The NDP intends to fully support the bill introduced by the member for Red Deer. We will certainly have some good discussions about this, not because we want to change anything, but because we want to make sure that people understand how important this bill is.
Other members have mentioned the fact that this bill is important in situations where a person claims to be someone we hold in high regard. I have in mind the definition of peace officer in section 2 of the Criminal Code, which the member from Red Deer spoke about: “a mayor, warden, reeve,...deputy sheriff, sheriff’s officer,...justice of the peace,...a member of the Correctional Service of Canada,...police officer, police constable, bailiff...” In Quebec, a bailiff is authorized to go to people's homes.
People are usually a little alarmed if approached by a person in uniform or someone acting in an official capacity. People believe in law and order, and they are prepared to do things they would not normally do if they had a few moments to think about it. As with any form of abuse, if someone takes advantage of a situation, as parliamentarians we must ensure that we crack down on these types of crimes.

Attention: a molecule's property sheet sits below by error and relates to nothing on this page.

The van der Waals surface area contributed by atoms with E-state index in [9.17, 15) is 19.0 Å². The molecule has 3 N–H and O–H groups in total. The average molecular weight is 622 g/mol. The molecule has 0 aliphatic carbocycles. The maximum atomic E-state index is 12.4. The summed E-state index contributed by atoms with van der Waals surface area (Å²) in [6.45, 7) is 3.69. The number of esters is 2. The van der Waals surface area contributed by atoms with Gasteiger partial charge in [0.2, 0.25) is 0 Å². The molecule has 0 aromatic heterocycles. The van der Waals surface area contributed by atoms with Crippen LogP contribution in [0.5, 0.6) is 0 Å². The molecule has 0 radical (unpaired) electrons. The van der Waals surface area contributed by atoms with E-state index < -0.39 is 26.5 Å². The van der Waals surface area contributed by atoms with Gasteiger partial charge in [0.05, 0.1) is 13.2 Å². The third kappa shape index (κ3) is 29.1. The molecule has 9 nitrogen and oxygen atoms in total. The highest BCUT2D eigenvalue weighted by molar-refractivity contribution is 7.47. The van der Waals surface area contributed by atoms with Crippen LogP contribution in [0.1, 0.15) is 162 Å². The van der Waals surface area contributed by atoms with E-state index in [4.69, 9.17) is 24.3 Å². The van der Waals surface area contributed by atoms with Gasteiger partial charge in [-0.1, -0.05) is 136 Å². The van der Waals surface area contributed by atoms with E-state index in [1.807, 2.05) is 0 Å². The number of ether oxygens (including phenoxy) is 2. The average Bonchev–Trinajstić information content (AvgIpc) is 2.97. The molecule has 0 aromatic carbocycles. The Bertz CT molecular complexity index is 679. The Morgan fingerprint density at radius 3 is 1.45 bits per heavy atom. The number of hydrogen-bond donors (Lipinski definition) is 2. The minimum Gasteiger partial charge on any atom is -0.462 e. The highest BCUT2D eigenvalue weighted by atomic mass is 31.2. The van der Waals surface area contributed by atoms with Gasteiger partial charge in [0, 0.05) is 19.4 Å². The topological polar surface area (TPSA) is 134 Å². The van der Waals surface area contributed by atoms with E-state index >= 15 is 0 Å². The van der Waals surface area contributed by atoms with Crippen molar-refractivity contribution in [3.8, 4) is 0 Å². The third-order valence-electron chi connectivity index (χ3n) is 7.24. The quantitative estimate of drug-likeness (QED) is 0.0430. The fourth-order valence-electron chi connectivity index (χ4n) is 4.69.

However, we must allow the courts to do their job with the power given to them in a free and democratic society such as Canada, where we have the principle of the presumption of innocence.
As our colleague mentioned—and he is right—this is a hybrid offence. Thus, when the case goes to trial, the judge who hears the case can hand out different sentences. This can be prosecuted by indictment or summary conviction. It is the responsibility of the crown prosecutor to determine the seriousness of the matter based on the facts. The prosecutor must then formulate the sentence accordingly.
For once, I am applauding a bill. More often than not we are handed bills that impose a vision on the courts. This hinders the work of the trial judge, whose job it is to properly evaluate the different points of view and try to determine the appropriate sentence based on the case and the facts that are proven.
I very much appreciate how much work our colleague put into this bill. If they want to have our support, they should not boast that they know everything.